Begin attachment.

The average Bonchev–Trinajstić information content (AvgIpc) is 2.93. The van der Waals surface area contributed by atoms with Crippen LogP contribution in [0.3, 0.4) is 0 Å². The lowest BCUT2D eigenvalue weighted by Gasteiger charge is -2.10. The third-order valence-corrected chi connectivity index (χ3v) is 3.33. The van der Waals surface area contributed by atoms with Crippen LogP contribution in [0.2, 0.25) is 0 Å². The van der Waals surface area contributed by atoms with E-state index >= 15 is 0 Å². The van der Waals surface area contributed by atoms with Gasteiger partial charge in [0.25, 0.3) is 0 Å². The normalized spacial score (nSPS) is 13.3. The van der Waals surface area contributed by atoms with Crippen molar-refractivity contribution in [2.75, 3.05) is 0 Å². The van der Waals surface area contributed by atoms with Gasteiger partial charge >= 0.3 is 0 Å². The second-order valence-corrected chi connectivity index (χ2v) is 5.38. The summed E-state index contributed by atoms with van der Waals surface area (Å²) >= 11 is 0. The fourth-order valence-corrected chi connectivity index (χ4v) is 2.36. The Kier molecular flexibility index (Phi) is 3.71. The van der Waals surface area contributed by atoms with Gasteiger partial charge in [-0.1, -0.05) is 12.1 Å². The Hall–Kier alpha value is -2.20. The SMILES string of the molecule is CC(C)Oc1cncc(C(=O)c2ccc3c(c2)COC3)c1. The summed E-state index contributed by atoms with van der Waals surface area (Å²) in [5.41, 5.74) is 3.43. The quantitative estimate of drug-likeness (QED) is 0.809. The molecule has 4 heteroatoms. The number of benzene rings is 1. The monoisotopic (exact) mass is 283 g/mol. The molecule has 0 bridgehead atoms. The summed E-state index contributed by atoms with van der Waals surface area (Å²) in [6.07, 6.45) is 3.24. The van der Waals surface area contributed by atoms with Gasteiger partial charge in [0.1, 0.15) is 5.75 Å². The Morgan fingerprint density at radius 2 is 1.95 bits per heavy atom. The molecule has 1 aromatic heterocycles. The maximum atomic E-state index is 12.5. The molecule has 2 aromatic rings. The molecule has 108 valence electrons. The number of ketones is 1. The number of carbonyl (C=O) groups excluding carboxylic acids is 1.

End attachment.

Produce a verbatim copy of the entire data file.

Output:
The average Bonchev–Trinajstić information content (AvgIpc) is 2.93. The van der Waals surface area contributed by atoms with Crippen LogP contribution in [0.3, 0.4) is 0 Å². The lowest BCUT2D eigenvalue weighted by Gasteiger charge is -2.10. The third-order valence-corrected chi connectivity index (χ3v) is 3.33. The van der Waals surface area contributed by atoms with Crippen LogP contribution in [0.2, 0.25) is 0 Å². The van der Waals surface area contributed by atoms with E-state index >= 15 is 0 Å². The van der Waals surface area contributed by atoms with Gasteiger partial charge in [0.25, 0.3) is 0 Å². The normalized spacial score (nSPS) is 13.3. The van der Waals surface area contributed by atoms with Crippen molar-refractivity contribution in [2.75, 3.05) is 0 Å². The van der Waals surface area contributed by atoms with Gasteiger partial charge >= 0.3 is 0 Å². The second-order valence-corrected chi connectivity index (χ2v) is 5.38. The summed E-state index contributed by atoms with van der Waals surface area (Å²) >= 11 is 0. The fourth-order valence-corrected chi connectivity index (χ4v) is 2.36. The Kier molecular flexibility index (Phi) is 3.71. The van der Waals surface area contributed by atoms with Gasteiger partial charge in [-0.1, -0.05) is 12.1 Å². The Hall–Kier alpha value is -2.20. The SMILES string of the molecule is CC(C)Oc1cncc(C(=O)c2ccc3c(c2)COC3)c1. The summed E-state index contributed by atoms with van der Waals surface area (Å²) in [5.41, 5.74) is 3.43. The quantitative estimate of drug-likeness (QED) is 0.809. The molecule has 4 heteroatoms. The number of benzene rings is 1. The monoisotopic (exact) mass is 283 g/mol. The molecule has 0 bridgehead atoms. The summed E-state index contributed by atoms with van der Waals surface area (Å²) in [6.07, 6.45) is 3.24. The van der Waals surface area contributed by atoms with Gasteiger partial charge in [0.1, 0.15) is 5.75 Å². The Morgan fingerprint density at radius 2 is 1.95 bits per heavy atom. The molecule has 1 aromatic heterocycles. The maximum atomic E-state index is 12.5. The molecule has 2 aromatic rings. The molecule has 108 valence electrons. The number of ketones is 1. The number of carbonyl (C=O) groups excluding carboxylic acids is 1.